Being in the newspaper business, we tend to enjoy seeing the written word getting a proper boost of attention.
Never mind the best way to get most people interested in a good book is to make it into a movie. Let’s ignore the fact Angry Birds has taken the place of the paperback in waiting rooms across America. We look at our communities and find there’s still hope for a literate tomorrow.
It’s fairly easy and popular to bemoan the slow death of the written word in today’s society. Text messaging, Twitter and the now-quaint email have been replacing the demand for clarity with that of speed and brevity, with predictable results.
This has seemingly not only produced a generation with only a tenuous grasp on grammar and spelling, but one that values quick and immediate gratification over substance. Yet when it comes to writing, efficacy is not the only measure of worth.
It took F. Scott Fitzgerald nearly three years to write the fairly short book “The Great Gatsby,” for example, and a great deal longer for it to be recognized as a modern masterpiece. In contrast, the most popular titles on bookshelves today are written for children or young adults and are churned out on a seemingly annual basis. They are not without value, however.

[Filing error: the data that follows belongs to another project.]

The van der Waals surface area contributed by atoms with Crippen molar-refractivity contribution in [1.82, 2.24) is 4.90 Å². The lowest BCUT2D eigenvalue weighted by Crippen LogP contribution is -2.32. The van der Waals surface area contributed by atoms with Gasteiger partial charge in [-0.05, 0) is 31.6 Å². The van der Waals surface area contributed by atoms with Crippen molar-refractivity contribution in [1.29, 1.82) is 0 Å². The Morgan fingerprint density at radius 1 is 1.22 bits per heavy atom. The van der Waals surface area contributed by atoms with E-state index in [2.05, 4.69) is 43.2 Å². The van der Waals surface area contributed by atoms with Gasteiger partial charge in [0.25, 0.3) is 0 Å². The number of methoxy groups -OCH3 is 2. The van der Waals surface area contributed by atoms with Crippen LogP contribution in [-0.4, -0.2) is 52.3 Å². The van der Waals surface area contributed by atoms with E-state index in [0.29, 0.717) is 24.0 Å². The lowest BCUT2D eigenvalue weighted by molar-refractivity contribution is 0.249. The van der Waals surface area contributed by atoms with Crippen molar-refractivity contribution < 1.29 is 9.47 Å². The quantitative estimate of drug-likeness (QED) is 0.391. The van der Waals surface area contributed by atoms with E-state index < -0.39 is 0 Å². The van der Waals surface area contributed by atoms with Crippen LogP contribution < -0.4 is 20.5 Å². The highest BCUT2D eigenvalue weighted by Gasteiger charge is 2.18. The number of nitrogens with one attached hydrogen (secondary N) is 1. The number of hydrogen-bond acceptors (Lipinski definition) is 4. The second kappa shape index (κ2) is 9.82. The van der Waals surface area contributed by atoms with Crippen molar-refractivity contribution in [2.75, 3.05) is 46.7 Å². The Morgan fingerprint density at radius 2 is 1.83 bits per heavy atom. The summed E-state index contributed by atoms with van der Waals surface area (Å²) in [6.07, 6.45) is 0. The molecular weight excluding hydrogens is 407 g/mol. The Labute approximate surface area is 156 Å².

We can hope the swelling resurgence of the book as a relevant part of popular culture will help to instill our youth with the capacity and desire to read and even to write. It has never been easier for lovers of either activity to embrace their passions than it is today. Old barriers have been torn down to open the path between would-be authors and would- be audiences. It’s truly an exciting time for the industry and craft as a whole.
That’s why we entreat parents whose children have that passion for reading (and most do at one time or another) to nurture that desire. There are many, many things vying for the attention of youngsters these days, and many of them are much more flashy and immediately satisfying than reading a book. At the same time, we’d argue few provide such great opportunity for intellectual growth than that which is found in electronic or paper pages.